Provided by: ogmtools_1.5-4_amd64 bug


       ogmmerge - Merge multimedia streams into an OGG/OGM file


       ogmmerge [global options] -o out [options] <file1> [[options] <file2> ...]


       This program takes the input from several media files and joins their streams (all of them
       or just a selection) into an OGM.  It was formerly known as 'oggmerge' and is based on the
       'oggmerge'     CVS     module    from    Xiph's    repository    (<>).

       Global options:

       -v, --verbose
              Increase verbosity.

       -q, --quiet
              Suppress status output.

       -o, --output out
              Write to the file 'out'.

       Options that can be used for each input file:

       -a, --astreams <n,m,...>
              Copy the n'th audio stream, NOT the stream with the serial no.  n.   Default:  copy
              all audio streams.

       -d, --vstreams <n,m,...>
              Copy  the  n'th  video stream, NOT the stream with the serial no. n.  Default: copy
              all video streams.

       -t, --tstreams <n,m,...>
              Copy the n'th text stream, NOT the stream with the serial no. n.  Default: copy all
              text streams.

       -A, --noaudio
              Don't copy any audio stream from this file.

       -D, --novideo
              Don't copy any video stream from this file.

       -T, --notext
              Don't copy any text stream from this file.

       -s, --sync <d[,o[/p]]>
              Synchronize manually, delay the audio stream by d ms.
              d > 0: Pad with silent samples.
              d < 0: Remove samples from the beginning.
              o/p:  adjust  the  timestamps  by  o/p  to fix linear drifts. p defaults to 1000 if
              omitted. Both o and p can be floating point numbers.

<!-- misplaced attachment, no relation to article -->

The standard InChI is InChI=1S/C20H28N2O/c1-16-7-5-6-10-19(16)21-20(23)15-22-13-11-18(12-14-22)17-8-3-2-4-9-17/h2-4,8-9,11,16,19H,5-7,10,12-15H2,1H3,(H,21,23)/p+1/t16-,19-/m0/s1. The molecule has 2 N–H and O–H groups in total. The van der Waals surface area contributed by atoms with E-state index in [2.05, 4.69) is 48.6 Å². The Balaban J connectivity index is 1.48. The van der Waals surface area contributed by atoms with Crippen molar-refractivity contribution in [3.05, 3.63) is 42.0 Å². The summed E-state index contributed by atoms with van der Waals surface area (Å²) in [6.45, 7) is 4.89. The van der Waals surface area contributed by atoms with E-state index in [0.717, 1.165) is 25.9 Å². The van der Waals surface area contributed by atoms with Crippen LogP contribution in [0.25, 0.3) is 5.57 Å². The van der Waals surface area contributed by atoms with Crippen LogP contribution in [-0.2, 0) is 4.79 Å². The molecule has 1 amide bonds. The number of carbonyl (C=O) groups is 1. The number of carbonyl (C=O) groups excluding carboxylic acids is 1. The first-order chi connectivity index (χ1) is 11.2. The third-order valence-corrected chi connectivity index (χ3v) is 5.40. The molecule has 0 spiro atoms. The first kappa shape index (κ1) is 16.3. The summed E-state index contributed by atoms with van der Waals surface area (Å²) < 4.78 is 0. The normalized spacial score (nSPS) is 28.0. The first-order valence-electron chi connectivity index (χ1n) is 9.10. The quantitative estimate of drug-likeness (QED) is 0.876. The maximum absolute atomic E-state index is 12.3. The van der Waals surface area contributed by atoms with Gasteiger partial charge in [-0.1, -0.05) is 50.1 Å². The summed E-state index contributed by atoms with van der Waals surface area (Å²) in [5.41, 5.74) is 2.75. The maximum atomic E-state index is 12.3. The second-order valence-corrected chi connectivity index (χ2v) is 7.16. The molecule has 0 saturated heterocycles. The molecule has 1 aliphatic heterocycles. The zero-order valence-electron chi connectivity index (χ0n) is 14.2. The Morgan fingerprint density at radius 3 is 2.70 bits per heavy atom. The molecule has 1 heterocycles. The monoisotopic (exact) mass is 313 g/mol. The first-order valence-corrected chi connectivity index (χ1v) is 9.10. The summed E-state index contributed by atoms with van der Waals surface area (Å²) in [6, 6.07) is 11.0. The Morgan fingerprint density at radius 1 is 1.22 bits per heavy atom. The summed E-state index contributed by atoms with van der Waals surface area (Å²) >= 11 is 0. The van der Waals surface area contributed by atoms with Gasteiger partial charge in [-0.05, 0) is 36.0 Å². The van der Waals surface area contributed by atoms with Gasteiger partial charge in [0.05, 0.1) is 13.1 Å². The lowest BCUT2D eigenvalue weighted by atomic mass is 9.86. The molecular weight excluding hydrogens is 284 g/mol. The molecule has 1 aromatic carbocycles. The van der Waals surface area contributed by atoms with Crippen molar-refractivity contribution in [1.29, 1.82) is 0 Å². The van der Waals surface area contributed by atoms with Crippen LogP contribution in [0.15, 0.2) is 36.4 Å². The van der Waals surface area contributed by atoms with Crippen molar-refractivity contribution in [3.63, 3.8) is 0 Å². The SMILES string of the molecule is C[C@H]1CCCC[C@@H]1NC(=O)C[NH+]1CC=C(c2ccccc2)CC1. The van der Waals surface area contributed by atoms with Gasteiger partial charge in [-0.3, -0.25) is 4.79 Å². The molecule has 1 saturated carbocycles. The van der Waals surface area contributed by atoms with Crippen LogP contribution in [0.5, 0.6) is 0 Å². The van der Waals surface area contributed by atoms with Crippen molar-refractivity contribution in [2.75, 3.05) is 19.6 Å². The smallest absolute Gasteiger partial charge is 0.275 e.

Defaults: no manual synch correction (which is the same as d = 0 and o/p = 1.0).

       -r, --range <start-end>
              Only process from start to  end.  Both  values  take  the  form  'HH:MM:SS.mmm'  or
              'SS.mmm',  e.g.  '00:01:00.500' or '60.500'. If one of start or end is omitted then
              it defaults to 0 or to end of the file respectively.
              If you want to  split  a  file  into  smaller  ones  I  strongly  suggest  you  use
              ogmsplit(1) as it can do a much better job than using the -r option.

       -c, --comment 'A=B#C=D' or '@filename'
              Set   additional  comment  fields  for  the  streams.  Sensitive  values  would  be
              'LANGUAGE=English' or 'TITLE=Ally McBeal'. If the parameter starts  with  '@'  then
              the  comments  will be read from a file with the same name without the leading '@'.
              -c can be specified multiple times per file. The comments will all be concatenated.

       -f, --fourcc <FourCC>
              Forces the FourCC to the specified value. Works only for video streams.  Note  that
              you  cannot  simply  use a hex editor and change the FourCC by hand as the OGG file
              format uses checksums which would be wrong after such a change.

              Normally, when a subtitle entry should be removed, an empty packet is  created  and
              inserted  with  the appropriate timestamp. With this option these empty packets are
              omitted completely.

              Assume that the input file has been created with an older version of ogmmerge  (  <
              1.1). This may be needed if ogmmerge cannot read such a file correctly.

       --nav-seek <filename>
              Use an external AVI index file as generated by aviindex from the transcode package.
              Can be used if an AVI file has a broken index.

       Other options:

       -l, --list-types
              List supported input file types.

       -h, --help
              Show usage information.

       -V, --version
              Show version information.


       For each file the user can select which tracks ogmmerge should take.   They  are  all  put
       into  the  file specified with '-o'. A list of known (and supported) source formats can be
       obtained with the '-l' option.